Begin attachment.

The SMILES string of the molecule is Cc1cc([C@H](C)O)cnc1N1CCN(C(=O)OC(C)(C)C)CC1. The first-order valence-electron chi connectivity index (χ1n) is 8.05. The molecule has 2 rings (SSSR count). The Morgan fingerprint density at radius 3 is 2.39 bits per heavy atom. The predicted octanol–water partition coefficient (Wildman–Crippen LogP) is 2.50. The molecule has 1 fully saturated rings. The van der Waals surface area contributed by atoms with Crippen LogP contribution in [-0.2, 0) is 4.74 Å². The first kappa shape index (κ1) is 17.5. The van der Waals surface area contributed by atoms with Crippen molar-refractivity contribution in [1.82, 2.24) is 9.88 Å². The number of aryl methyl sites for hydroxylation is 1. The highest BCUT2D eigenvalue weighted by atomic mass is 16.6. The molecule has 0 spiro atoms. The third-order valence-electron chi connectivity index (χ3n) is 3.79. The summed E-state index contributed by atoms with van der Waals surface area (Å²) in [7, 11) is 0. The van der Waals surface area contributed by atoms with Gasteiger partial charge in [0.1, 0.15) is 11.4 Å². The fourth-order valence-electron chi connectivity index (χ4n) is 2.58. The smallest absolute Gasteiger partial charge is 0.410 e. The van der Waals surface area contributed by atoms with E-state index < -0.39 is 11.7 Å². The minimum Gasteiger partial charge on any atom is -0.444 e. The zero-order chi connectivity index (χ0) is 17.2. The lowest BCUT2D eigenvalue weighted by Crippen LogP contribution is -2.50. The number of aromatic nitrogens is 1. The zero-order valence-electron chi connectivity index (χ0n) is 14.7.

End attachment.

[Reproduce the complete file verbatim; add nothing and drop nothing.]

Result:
The SMILES string of the molecule is Cc1cc([C@H](C)O)cnc1N1CCN(C(=O)OC(C)(C)C)CC1. The first-order valence-electron chi connectivity index (χ1n) is 8.05. The molecule has 2 rings (SSSR count). The Morgan fingerprint density at radius 3 is 2.39 bits per heavy atom. The predicted octanol–water partition coefficient (Wildman–Crippen LogP) is 2.50. The molecule has 1 fully saturated rings. The van der Waals surface area contributed by atoms with Crippen LogP contribution in [-0.2, 0) is 4.74 Å². The first kappa shape index (κ1) is 17.5. The van der Waals surface area contributed by atoms with Crippen molar-refractivity contribution in [1.82, 2.24) is 9.88 Å². The number of aryl methyl sites for hydroxylation is 1. The highest BCUT2D eigenvalue weighted by atomic mass is 16.6. The molecule has 0 spiro atoms. The third-order valence-electron chi connectivity index (χ3n) is 3.79. The summed E-state index contributed by atoms with van der Waals surface area (Å²) in [7, 11) is 0. The van der Waals surface area contributed by atoms with Gasteiger partial charge in [0.1, 0.15) is 11.4 Å². The fourth-order valence-electron chi connectivity index (χ4n) is 2.58. The smallest absolute Gasteiger partial charge is 0.410 e. The van der Waals surface area contributed by atoms with E-state index < -0.39 is 11.7 Å². The minimum Gasteiger partial charge on any atom is -0.444 e. The zero-order chi connectivity index (χ0) is 17.2. The lowest BCUT2D eigenvalue weighted by Crippen LogP contribution is -2.50. The number of aromatic nitrogens is 1. The zero-order valence-electron chi connectivity index (χ0n) is 14.7.